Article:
Let’s face it: most of the time, we don’t eat because we are hungry. Instead, we use food to increase our sense of comfort. Stress, weather, time of day – it all affects how much we eat.
So is there any way to make our psyche and our environment help us lose unwanted pounds? According to Brian Wansink, a psychologist, marketer, and researcher of food cravings. Today, CreativeSide presents some valuable advice from their latest book!
Trick To Lose Weight Overnight
1. Don’t Be Afraid Of A Relapse
Many of us think this is a family situation: you have been on a cabbage and water diet for a week and the hardest part seems to be behind you.
Then one night something happens to you, and you find yourself next to the refrigerator, eating a chicken leg and grabbing a chocolate bar.
At times like this, stay calm and avoid exhaling the bitter taste of failure with even more harmful foods. Just drop your thigh, grab a cabbage leaf and take a fresh bite out of it!
2. Observe The Rule Of Two
Try to make sure that your plate always has two types of food: meat and side dish, side dish and salad, fish and vegetables. This simple arrangement will get you used to a more sensible way to eat.
3. Getting A Second Help
Change your places to eat. Get your plate and utensils (nothing else) and go to the living room or study. Alternatively, you can dine on the balcony, terrace or in the garden.
That way, even if you want a second help, there is a chance that your hunger will subside before you get to the kitchen.
4. Leave Evidence Of Your “Crimes”
People who are in a hurry to get rid of the “evidence” of their overactive appetite tend to eat more than those who keep it in plain sight until the end of the meal, preferring to be guided by the feeling of fullness.
5. The “Bottomless Plate” Phenomenon
According to the survey, people tend to keep eating until their plate is empty, not until they feel full. The only way to solve this problem is to use smaller plates and eat carefully.
Observe your feeling of hunger and try to ignore the amount of food left on the table.
Alone, we eat 30% less than in the presence of another person. As for the situations in which we share our dinner with 3 or 4 friends, these meetings make you consume twice as much food as when you are alone. Conclusion?
Try to eat your main meals on your own and stick to snacks and drinks when you’re in the company.
7. Keep The Shopping List
When you find out what products you will need for next week, do what experienced chefs do: make a complete list of the necessary foods (meat, cereals, vegetables, etc.). Before going to the supermarket, check the list and buy only the missing items.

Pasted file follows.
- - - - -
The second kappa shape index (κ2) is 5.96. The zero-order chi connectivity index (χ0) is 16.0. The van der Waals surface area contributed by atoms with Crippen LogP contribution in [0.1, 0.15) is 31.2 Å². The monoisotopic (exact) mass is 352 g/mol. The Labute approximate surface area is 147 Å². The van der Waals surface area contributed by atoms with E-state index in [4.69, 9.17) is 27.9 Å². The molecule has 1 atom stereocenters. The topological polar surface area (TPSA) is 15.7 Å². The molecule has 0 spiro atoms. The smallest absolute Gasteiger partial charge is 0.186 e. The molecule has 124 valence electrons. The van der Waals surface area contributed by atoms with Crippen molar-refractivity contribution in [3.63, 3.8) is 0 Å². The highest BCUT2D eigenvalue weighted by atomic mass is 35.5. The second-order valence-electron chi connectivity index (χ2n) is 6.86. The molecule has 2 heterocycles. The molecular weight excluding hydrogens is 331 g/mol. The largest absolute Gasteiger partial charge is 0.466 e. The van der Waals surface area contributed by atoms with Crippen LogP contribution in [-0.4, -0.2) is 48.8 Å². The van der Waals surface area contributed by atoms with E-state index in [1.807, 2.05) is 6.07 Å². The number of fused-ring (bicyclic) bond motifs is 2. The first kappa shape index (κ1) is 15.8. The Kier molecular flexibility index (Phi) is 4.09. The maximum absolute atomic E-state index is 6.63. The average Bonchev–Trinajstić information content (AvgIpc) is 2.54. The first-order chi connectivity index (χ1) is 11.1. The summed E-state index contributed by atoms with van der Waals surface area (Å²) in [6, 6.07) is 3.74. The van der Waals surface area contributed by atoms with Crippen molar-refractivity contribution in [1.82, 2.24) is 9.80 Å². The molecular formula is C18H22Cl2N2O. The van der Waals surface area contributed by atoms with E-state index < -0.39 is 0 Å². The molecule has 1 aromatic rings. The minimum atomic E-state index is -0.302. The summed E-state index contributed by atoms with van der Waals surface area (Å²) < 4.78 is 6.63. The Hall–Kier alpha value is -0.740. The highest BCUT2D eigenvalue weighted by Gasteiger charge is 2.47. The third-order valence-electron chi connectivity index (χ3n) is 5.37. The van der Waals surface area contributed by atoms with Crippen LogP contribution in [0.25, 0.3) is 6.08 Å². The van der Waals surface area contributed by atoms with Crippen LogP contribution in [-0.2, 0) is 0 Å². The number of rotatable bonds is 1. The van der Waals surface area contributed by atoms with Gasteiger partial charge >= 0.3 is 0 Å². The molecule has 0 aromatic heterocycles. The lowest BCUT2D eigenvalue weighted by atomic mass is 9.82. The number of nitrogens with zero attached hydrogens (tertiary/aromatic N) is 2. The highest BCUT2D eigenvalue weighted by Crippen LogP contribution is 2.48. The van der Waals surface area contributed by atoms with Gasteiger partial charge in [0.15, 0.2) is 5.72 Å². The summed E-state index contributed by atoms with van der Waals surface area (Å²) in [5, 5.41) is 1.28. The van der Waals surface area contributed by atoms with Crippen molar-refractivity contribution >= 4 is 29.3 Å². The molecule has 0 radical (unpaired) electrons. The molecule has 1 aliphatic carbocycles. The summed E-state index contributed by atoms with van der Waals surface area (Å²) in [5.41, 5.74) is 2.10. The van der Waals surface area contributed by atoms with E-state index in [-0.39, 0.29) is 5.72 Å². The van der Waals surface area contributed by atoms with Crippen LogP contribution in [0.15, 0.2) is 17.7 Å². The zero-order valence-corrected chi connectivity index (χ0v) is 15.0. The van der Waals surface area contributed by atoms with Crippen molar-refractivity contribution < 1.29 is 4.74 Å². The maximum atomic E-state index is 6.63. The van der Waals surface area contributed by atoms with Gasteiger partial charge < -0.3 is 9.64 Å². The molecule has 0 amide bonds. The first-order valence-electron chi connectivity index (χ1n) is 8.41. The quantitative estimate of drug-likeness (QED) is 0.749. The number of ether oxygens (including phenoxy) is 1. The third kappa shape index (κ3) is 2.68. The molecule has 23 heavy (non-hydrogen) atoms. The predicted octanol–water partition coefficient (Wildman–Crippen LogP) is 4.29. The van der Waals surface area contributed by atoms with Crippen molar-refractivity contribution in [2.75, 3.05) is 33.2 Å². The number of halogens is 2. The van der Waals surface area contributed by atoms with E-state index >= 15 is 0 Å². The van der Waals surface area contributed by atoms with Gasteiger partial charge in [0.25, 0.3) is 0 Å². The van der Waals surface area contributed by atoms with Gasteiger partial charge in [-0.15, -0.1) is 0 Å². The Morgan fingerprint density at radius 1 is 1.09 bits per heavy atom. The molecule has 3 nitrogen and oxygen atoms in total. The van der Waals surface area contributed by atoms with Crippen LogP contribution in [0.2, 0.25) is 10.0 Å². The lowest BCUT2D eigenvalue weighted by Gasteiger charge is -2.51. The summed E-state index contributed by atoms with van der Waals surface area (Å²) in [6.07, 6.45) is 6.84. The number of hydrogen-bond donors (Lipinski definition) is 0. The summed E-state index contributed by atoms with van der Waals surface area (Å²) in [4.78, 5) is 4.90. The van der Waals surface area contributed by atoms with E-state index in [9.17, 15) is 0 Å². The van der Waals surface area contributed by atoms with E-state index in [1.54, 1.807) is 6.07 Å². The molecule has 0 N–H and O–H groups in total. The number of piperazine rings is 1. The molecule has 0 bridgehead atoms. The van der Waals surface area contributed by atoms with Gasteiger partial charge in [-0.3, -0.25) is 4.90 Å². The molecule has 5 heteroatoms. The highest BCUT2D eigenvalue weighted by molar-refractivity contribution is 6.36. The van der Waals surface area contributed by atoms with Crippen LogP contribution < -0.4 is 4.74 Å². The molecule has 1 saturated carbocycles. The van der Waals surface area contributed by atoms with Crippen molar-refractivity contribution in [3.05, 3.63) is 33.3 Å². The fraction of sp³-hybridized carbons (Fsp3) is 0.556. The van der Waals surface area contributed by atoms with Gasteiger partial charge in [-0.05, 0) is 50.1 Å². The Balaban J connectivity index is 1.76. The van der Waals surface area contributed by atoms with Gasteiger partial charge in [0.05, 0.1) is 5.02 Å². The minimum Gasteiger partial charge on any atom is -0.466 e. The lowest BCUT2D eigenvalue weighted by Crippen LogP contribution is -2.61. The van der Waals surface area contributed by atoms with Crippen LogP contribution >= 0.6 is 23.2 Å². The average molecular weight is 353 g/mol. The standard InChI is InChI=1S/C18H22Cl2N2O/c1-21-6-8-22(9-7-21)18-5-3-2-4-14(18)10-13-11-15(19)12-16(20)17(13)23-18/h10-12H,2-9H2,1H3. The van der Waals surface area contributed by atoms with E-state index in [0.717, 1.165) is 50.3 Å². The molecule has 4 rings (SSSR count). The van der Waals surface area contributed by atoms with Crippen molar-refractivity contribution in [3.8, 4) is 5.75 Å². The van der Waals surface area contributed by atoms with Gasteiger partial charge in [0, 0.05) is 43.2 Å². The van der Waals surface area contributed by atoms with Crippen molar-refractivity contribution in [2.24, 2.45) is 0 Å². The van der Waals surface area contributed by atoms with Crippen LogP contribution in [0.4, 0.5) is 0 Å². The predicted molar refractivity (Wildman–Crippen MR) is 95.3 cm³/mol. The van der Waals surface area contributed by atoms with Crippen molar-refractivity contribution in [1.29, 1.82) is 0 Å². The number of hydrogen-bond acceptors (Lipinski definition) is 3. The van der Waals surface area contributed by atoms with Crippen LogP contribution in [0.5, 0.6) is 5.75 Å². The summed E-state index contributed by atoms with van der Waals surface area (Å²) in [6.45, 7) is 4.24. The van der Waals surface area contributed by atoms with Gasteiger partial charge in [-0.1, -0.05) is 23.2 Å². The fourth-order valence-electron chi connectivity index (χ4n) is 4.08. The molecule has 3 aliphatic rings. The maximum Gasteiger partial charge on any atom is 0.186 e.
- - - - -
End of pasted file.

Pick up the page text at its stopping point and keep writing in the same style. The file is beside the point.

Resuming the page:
8. Say No To Yummies
Find the darkest and most difficult to reach a place in your home and store all your delicious snacks there. (Or at least put them back in the far corner of the refrigerator.)
You can say, why not refrain from buying these sources of temptation in the first place? Because, as Wansink points out, it is easier said than done.
Making your home a “junk food-free zone” will make you eat more (who knows how much) in your friends, in cafes, or at work. The correct solution is to keep buying these things but eat sensibly.
9. Chew Everything Thoroughly
Studies show that chewing each bite of food at least 32 times helps to better saturate our taste receptors, significantly reducing appetite and providing a faster feeling of satiety.
10. Don’t Save Calories In The Morning
To believe Wansink’s statistics, breakfast habits represent 96% of the art of preserving a good figure. Only 4 of the 100 skinny women he interviewed said they did not touch food every morning.
On the other hand, those who were overweight admitted to skipping the first meal of the day in hopes of losing weight.
11. Eat Your Food In Portions
According to Wansink’s comments, people who prefer to sit with their backs to candy shelves or coffee stalls tend to find it easier to maintain a slim figure.
You can follow this tactic at home by serving your meals in portions, using only plates. As for the mugs, pans, etc., they should remain in the kitchen and never appear on the table. You see less, you eat less. It’s that easy!
Based on materials from Brian Wansink, “Mindless Eating”